Almaca A.,Harran University | Devrim Almaca N.,GAP Agricultural Research Institute | Gulgun Oktem A.,GAP Agricultural Research Institute
Journal of Food, Agriculture and Environment | Year: 2013

It is reported that sulphur deficiency in soils and plants has become widespread. Despite the numerous studies reporting on the effects of sulphur application on growth, yield, yield components and quality parameters in various plant species, very little research has been done in cotton in this respect. Therefore, field experiments were conducted in 2005, 2006 and 2007 to investigate the effects of different sulphur application rates (0, 30, 60, 90 and 120 kg ha-1) on the yield and yield parameters of cotton (Gossypium hirsutum L.) in the Harran plain of Southeastern Turkey. The results demonstrated that sulphur application increased the yield by 3.3-17.1% depending on the rates. The effects of sulphur application on the yield also differed with years. It was established that the increase in yield was due to positive effects of sulphur application on yield parameters. The results indicate that sulphur application could alleviate yield reductions resulting from sulphur deficiency.


Arslan Z.F.,GAP Agricultural Research Institute | Uludag A.,Duzce University | Uludag A.,Canakkale Onsekiz Mart University | Uremis I.,Mustafa Kemal University
EPPO Bulletin | Year: 2015

Turkey is one of the richest areas in the middle latitudes in terms of plant diversity. It has approximately 12 000 plant species and a great number of new species are being added each year. However, invasive alien species have not yet been fully considered in Turkey and only two plant species are in Turkey's quarantine list (Arceuthobium spp. and Eichhornia crassipes). EPPO is an intergovernmental organization responsible for cooperation in plant protection in the European and Mediterranean region and maintains the A1 and A2 Lists of pests recommended for regulation (A1 species are absent from the EPPO region, A2 species are present but of limited distribution), the List of Invasive Alien Plants, the Observation List of invasive alien plants and the Alert List. Eichhornia crassipes, Heracleum persicum, Heracleum sosnowskyi, Ludwigia peploides, Polygonum perfoliatum and Solanum elaeagnifolium are among the species which were recorded in Turkey and are included in the EPPO A2 List. Species recorded in the EPPO List of invasive alien plants which are present in Turkey are: Acroptilon repens, Ailanthus altissima, Ambrosia artemisiifolia (= A. elatior), Carpobrotus edulis, Cortaderia selloana, Cyperus esculentus, Paspalum distichum (= P. paspalodes), Oxalis pes-caprae and Sicyos angulatus. Azolla filiculoides and Rhododendron ponticum are listed in the EPPO Observation List of Invasive alien plants and Miscanthus sinensis, listed in the EPPO Alert List, are also recorded in the Turkish flora. © 2015 OEPP/EPPO.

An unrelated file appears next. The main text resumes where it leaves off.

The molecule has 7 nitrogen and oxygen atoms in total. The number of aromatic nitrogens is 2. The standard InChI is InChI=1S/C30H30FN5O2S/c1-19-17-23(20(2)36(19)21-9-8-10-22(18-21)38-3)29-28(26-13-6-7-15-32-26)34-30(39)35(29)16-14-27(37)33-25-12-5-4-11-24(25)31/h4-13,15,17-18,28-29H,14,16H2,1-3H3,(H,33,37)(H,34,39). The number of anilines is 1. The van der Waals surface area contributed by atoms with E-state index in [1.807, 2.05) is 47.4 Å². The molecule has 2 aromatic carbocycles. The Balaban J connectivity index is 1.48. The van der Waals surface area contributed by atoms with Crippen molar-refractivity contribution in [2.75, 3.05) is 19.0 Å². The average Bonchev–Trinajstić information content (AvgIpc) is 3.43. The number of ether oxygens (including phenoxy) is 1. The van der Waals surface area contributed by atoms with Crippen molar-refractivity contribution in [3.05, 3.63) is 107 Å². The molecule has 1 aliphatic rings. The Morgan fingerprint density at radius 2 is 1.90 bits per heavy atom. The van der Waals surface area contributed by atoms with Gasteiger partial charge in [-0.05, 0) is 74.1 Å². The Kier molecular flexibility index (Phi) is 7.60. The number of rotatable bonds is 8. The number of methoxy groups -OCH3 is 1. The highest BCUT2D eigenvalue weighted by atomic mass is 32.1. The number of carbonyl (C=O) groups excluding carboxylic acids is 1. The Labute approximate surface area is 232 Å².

Uremis I.,Mustafa Kemal University | Uludag A.,Canakkale Onsekiz Mart University | Arslan Z.F.,GAP Agricultural Research Institute | Abaci O.,Directorate of Province
EPPO Bulletin | Year: 2014

Eichhornia crassipes (Mart.) Solms (Pontederiaceae) is reported for the first time for the flora of Turkey. This invasive alien plant was observed in the Asi River (also called the Orontes River), which runs from Lebanon, through Syria to Turkey. The observation was made in the river near the border with Syria. This site is the in the district of Altinözü in the province of Hatay in the East Mediterranean region. Turkey is divided into grids for floral purposes by the book 'Flora of Turkey' and the plants described were collected in grid sector C6. The authors concluded that E. crassipes (water hyacinth) can establish and spread in Turkey. © 2014 OEPP/EPPO.